Genius Is Expensive
The Geography of Genius has a chapter that’s subtitled “Genius is Expensive”. While we don’t think of geniuses as having anything to do with money, that’s generally not true. The city of Florence benefited mightily from the generous patronage of the Medici family, who had money and a keen eye for spotting talent and played a big role in the greatness of Florence.
Athens Thrived On Diluted Wine!
Expanding on the importance of milieu, Eric attributes Athens’ success to its culture of drinking diluted wine, which reduced inhibitions and fostered creativity. In fact, the word “symposium” derives from Greek for “drinking together”, and Eric attributes Athens’ success to providing venues where people could gather and drink and voice their ideas freely. He also attributes it to a culture of walking, which is conducive to creative thinking and perhaps explains why Greeks did their philosophizing while on a stroll.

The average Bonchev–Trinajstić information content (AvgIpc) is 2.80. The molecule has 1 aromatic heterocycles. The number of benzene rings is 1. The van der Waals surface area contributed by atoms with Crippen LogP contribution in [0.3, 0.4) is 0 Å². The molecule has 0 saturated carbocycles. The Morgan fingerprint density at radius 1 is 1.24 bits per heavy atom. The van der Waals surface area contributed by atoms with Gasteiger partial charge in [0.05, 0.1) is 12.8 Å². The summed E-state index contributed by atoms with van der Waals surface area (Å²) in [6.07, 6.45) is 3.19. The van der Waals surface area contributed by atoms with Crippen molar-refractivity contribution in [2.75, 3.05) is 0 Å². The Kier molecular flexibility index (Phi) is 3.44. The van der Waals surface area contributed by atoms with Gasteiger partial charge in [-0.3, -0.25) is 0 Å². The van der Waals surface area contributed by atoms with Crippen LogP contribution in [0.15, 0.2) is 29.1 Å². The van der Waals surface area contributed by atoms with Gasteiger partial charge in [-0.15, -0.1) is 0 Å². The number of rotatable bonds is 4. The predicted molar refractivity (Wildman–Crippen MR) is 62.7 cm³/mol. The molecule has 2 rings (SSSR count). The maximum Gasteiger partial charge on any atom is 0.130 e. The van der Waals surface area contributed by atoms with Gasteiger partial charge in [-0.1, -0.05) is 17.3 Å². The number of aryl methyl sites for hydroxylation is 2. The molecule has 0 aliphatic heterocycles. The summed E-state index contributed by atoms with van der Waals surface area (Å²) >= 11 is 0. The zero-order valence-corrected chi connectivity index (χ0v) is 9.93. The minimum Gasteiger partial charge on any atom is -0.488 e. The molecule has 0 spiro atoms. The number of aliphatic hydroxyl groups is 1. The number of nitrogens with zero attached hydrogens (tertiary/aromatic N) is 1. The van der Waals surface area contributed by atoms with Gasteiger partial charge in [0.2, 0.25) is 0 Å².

Eric also attributes Athenians greatness to their dirty little secret of being great moochers who sailed the region, took ideas they liked and perfected them. Athenians had an openness to experience, which psychologists have identified as the single most important trait for a creative person.
Rising To The Challenge